Without Parachutes hit the Sydney scene hard in January 2013 with an indie rock, 90’s grunge sound. Their self-titled EP Without Parachutes is composed of a three-piece powerhouse: lead vocals, guitar and synths William Cruger, bass Michael Cooper, and Bob Stewart on drums. The group entirely self recorded, mixed, and mastered in their living room. It’s a strong and clean recording, that living room must have excellent sound. Without Parachutes holds down the underground scene by playing local shows and were even featured at the Raw Emerging Art Festival. They bridge the gap between the Australian music scene’s euphoric indie pop and the heavier alternative sound.
Without Parachutes begins with a breathy, a cappella intro in “It’s Time Again” before the driving rock guitar riff kicks in. The song alternates between Snow Patrol soft vocals and heavier pop rock riffs. The rhythm section provides stops and starts to make the listener eager for the next phrase. Anticipatory pauses foment the building excitement in “It’s Time Again.”
A Michael Jackson style drumbeat sets off “Lights Out,” accompanied by tender keyboards before breaking into the grungier chorus. The guitar solo echoes the chorus melody with a 90’s punk grunge edge. This solo is excellent, it’s not a guitar egomaniac that goes on for minutes, and it compositionally accompanies the rest of the song while adding nuance and complexity.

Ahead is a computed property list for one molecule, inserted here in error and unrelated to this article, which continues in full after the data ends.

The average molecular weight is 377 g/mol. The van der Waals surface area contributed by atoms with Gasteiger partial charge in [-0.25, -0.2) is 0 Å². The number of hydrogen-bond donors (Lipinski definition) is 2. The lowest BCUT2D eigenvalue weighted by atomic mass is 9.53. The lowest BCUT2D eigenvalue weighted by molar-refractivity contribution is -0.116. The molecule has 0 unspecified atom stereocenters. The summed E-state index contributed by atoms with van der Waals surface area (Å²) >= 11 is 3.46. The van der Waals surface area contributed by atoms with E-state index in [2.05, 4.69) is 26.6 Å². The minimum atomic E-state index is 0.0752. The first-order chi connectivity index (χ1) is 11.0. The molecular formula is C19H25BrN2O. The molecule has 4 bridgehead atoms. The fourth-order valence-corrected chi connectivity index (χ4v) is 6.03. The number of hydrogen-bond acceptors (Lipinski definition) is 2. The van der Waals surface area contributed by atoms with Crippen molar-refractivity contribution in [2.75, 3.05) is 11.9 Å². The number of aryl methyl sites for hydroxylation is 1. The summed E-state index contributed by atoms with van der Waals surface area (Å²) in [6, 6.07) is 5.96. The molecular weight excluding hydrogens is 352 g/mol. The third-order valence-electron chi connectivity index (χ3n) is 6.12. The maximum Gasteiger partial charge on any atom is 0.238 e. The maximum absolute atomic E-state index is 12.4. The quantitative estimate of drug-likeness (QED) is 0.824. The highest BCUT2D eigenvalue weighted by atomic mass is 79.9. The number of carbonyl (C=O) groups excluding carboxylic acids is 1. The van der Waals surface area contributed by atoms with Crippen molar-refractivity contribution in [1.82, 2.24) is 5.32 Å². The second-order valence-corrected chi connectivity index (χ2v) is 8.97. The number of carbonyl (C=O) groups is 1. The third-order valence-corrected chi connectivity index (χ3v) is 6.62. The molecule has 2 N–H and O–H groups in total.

The third track, “Tip Toe” jumps right into a metal guitar intro that sets the track up a darker vibe than the rest. Halfway through the song, the rhythm pulls back and the vocals “tip toe” through a long, anxious bridge before breaking into the repeated declaration “sing what you love.”
The fourth and final track wins my heart as best track. It has drum breakdowns characteristic of The Runaways, harmonizing yet eerie vocals, “the end is near / it’s clear / it’s closer as the years go by.” The singer’s anxiety about death haunts the listener; it’s as though the time running out on the EP parallels the time running out in our lives. These tragic sentiments, topped off with a killer guitar solo that just builds and builds shine a spotlight on this track.
The guitar riffs and solos along with the creative drum fills and resonant vocals drive this powerhouse EP. Rhythmically the bass is strong but I definitely wanted to hear more bass features. Catch them in Sydney if you can!
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